Infra Debt Fund (IDF) - Mutual Fund & NBFC

The Finance Ministry is all set to take the draft tripartite agreement for the infrastructure debt funding mechanism to the Cabinet. The Cabinet approval will pave the way for operationalising the mechanism.

Finance Minister said, “The infrastructure debt funds note will go before the Cabinet shortly and we will announce that after it is approved.” The proposal for such a fund was announced in the 2011-12 Budget. Such a fund aims to attract big-ticket investments for large infrastructure projects.

Earlier, a senior Finance Ministry official said the model agreement is the key to operationalising the funding mechanism. This will provide arrangement between the borrowers, the lenders and the proposed Infra Debt Fund (IDF). Once this agreement is in place, the IDF will take over a part or the whole of credit given. This will release funds for the banks and the financial institutions so that they can lend to others.

According to Government norms, the IDF can be set up either as a trust or as a company. In the former case, it would normally be a mutual fund (MF) and in the latter, an NBFC. In the form of a Non-Banking Finance Company, the IDF would raise resources through issue of either rupee or dollar denominated bonds of minimum five-year maturity.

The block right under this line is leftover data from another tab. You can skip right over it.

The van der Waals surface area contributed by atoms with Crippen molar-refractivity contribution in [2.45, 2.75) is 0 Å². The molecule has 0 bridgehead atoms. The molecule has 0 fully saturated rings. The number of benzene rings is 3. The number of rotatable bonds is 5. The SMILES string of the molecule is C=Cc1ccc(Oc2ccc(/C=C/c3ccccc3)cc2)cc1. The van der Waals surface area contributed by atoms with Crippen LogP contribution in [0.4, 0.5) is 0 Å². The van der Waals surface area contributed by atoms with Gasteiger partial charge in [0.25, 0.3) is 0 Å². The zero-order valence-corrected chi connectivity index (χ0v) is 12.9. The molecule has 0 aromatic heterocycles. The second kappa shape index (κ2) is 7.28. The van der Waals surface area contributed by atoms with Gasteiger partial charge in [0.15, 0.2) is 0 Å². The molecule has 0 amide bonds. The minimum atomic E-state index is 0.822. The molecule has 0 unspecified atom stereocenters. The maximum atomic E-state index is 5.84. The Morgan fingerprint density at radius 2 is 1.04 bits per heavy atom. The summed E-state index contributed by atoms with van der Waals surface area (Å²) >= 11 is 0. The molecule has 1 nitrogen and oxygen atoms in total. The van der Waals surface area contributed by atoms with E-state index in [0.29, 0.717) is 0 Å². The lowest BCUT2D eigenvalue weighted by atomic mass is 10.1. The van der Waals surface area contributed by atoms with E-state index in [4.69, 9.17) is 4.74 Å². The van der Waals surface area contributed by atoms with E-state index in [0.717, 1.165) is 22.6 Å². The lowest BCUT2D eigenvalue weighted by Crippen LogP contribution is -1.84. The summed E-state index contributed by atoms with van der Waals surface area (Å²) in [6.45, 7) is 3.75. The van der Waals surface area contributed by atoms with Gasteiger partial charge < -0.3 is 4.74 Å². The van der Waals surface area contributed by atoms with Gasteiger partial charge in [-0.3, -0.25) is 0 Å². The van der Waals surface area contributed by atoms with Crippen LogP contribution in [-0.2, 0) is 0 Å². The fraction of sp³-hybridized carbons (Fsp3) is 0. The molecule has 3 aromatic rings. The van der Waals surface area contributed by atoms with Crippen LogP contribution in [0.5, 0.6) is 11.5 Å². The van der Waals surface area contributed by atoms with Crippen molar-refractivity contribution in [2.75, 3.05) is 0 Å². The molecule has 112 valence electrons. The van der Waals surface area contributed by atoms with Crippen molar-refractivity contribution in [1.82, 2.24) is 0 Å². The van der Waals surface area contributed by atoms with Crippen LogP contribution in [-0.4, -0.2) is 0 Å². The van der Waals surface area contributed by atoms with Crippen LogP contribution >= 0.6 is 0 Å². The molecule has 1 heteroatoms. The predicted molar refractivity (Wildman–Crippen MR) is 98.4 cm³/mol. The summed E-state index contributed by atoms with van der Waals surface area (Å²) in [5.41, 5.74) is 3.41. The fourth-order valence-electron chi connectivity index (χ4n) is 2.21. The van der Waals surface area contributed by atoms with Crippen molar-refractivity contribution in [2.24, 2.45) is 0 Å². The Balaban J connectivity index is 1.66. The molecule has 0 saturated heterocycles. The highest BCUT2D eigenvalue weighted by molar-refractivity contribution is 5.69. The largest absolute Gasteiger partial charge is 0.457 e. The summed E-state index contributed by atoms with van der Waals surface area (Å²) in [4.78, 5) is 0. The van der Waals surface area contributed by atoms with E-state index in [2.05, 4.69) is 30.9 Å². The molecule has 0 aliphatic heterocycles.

The investors would primarily be domestic and off-shore institutional investors, especially insurance and pension funds that have long-term horizon.

A mutual fund IDF would be regulated by SEBI, while an NBFC IDF would be regulated by the RBI. The market regulator, SEBI, has already issued detailed guidelines for creating a mutual fund IDF.

Such a mechanism is intended to assist infrastructure projects get sustainable and cost-effective, long-term financing. Though banks have traditionally been supplying credit, they are unable to provide long-term funding given their asset-liability mismatch. Moreover, banks are also near their exposure limits for the infrastructure sector.

It is expected that IDFs through innovative means of credit enhancement will provide long-term low-cost debt for infrastructure projects by tapping insurance and pension funds that have hitherto played a comparatively limited role in infrastructure financing.

IDFs are also likely to help in strengthening the rupee, as the funds will attract foreign investments pushing up dollar inflows. The rupee continued to gain, appreciating to Rs 52.40 against the dollar today. The Finance Ministry expects the rupee to go up 50 level by year end.

Source: The Hindu Business Line, Oct 01, 2012

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